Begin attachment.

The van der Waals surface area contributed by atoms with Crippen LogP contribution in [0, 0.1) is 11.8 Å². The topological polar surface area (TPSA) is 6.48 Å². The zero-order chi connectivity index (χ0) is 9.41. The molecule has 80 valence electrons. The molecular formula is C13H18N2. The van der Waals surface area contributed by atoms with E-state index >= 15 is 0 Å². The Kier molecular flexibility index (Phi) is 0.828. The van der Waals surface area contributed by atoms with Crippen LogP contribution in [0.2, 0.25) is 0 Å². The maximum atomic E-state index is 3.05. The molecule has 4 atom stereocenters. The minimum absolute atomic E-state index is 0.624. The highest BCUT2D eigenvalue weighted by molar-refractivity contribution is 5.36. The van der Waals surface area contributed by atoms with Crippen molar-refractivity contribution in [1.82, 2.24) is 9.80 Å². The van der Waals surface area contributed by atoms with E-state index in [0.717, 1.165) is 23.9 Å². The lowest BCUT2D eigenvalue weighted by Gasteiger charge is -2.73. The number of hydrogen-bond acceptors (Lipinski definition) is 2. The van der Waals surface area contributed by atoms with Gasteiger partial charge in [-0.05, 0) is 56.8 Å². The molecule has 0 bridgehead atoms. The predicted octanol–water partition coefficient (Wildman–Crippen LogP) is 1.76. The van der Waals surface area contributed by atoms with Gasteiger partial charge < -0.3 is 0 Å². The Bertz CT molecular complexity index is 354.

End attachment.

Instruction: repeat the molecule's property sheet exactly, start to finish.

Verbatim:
The van der Waals surface area contributed by atoms with Crippen LogP contribution in [0, 0.1) is 11.8 Å². The topological polar surface area (TPSA) is 6.48 Å². The zero-order chi connectivity index (χ0) is 9.41. The molecule has 80 valence electrons. The molecular formula is C13H18N2. The van der Waals surface area contributed by atoms with E-state index >= 15 is 0 Å². The Kier molecular flexibility index (Phi) is 0.828. The van der Waals surface area contributed by atoms with Crippen LogP contribution in [0.2, 0.25) is 0 Å². The maximum atomic E-state index is 3.05. The molecule has 4 atom stereocenters. The minimum absolute atomic E-state index is 0.624. The highest BCUT2D eigenvalue weighted by molar-refractivity contribution is 5.36. The van der Waals surface area contributed by atoms with Crippen molar-refractivity contribution in [1.82, 2.24) is 9.80 Å². The van der Waals surface area contributed by atoms with E-state index in [0.717, 1.165) is 23.9 Å². The lowest BCUT2D eigenvalue weighted by Gasteiger charge is -2.73. The number of hydrogen-bond acceptors (Lipinski definition) is 2. The van der Waals surface area contributed by atoms with Gasteiger partial charge in [-0.05, 0) is 56.8 Å². The molecule has 0 bridgehead atoms. The predicted octanol–water partition coefficient (Wildman–Crippen LogP) is 1.76. The van der Waals surface area contributed by atoms with Gasteiger partial charge < -0.3 is 0 Å². The Bertz CT molecular complexity index is 354.